Conversations with…: Okay, just say it one more time

Daughter: Favin looply.
Me: What’s that, sweetie?
Daughter: Favin looply.

.
Before I had kids, I could never understand what other people’s kids were saying. I assumed that once I had a child of my own, I would be able to understand them. And, for the most part, that’s true. I think as parents, we spend several years being translators for our kids.

However, lately, my daughter has been slightly difficult to understand at times. I think she picks up new words at daycare. And, no, not just bad words. The problem is, she learns them in her own way of speaking, and we don’t know what they are.

Me: …
Me (to brain): Okay, brain, this one’s for you. What’s she saying?
Brain: *shrug*

Okay, maybe I just need to have her say it right at me. So I get down on her level and try again, “Come over here and say it again, please.” My daughter comes over, her face inches from mine. She looks quite serious. This must be important. “Favin looply”

At this point, if I ask again, I know she’ll give me a response like she’s an American in a foreign country, and will say, “F A H – V I N L O O P – L Y Y Y Y Y Y!” Time to try a different tactic.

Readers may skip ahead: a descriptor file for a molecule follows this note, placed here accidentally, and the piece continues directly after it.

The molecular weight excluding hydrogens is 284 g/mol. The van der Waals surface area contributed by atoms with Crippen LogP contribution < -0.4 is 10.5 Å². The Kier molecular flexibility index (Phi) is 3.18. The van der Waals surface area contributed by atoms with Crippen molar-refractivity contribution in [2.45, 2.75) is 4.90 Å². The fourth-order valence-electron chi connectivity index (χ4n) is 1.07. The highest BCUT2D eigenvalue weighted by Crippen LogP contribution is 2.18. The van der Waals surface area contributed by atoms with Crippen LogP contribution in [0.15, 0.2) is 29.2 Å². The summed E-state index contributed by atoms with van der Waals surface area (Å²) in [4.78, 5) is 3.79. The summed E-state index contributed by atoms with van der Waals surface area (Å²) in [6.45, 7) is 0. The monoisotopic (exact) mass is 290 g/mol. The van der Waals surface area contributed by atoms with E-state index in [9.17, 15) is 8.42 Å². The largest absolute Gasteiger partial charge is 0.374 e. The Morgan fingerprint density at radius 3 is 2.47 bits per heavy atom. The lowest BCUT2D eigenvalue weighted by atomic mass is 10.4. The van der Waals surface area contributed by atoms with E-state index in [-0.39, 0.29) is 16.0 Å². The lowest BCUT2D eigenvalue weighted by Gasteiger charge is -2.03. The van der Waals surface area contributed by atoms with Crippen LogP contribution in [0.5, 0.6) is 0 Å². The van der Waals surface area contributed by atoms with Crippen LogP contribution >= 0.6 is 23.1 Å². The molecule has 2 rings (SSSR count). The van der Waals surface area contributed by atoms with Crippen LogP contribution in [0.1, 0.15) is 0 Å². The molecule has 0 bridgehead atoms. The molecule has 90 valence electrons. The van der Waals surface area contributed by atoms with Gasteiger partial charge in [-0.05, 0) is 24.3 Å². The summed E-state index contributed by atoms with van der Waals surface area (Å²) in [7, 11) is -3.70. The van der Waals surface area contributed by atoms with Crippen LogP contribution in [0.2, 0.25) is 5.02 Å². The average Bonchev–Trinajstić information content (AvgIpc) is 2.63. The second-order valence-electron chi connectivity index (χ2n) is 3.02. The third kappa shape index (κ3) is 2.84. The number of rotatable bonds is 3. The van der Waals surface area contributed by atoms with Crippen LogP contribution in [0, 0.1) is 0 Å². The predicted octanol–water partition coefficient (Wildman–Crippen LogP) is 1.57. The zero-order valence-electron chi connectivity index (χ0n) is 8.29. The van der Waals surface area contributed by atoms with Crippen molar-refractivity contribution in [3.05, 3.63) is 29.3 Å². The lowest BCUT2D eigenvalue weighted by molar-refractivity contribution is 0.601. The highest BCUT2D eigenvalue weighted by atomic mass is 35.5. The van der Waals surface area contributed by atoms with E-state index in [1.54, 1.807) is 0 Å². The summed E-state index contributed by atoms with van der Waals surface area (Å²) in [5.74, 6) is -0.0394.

Me: Okay, go tell mommy.
Me (to Ms. Kaz): Mommy? Come here a second.
Daughter: Favin looply.
Me (to Ms. Kaz): Okay, what’s she saying?
Ms. Kaz: Why, favin looply, of course. Don’t you know, daddy?
Me: …

I was not amused. I don’t know if just not knowing what she said this time is what’s eating me, or if it is the fact that I feel like I should be able to understand my own daughter.

In the meantime, I say to all of you, “favin looply”

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3 Responses to Conversations with…: Okay, just say it one more time

  1. Brian says:

    It’s even harder when they are older (3 and 5) but have just learned English. The worst is when they say it much much slower (or much much louder) as if that’s the problem.

    Favin looply to you too.

  2. Henitsirk says:

    What I want to know is, where do kids get the words they actually do make up? For some unknown reason, every time my kids see a yellow car, they call it a “drivvy”. Huh?

  3. L.A. Daddy says:

    Favin Looply is the inventor of the Gifilbenschloop Method. Dontchyaknow?

    L.A. Toddler has been doing this lately, too. She’s going through this “lazy speech” phase. She’ll talk with her thumb in her mouth or whine instead of talking or she’ll just make up words on the spot. I hope, at least, that it’s just a phase 🙂

    [Kaz: My daughter went through a phase (and still has an occasional relapse) where she would just whine and reach or point at something she wanted. Fortunately, for us, one or two (or three or four) times saying, “use your words” got her to tell us what she wanted.]

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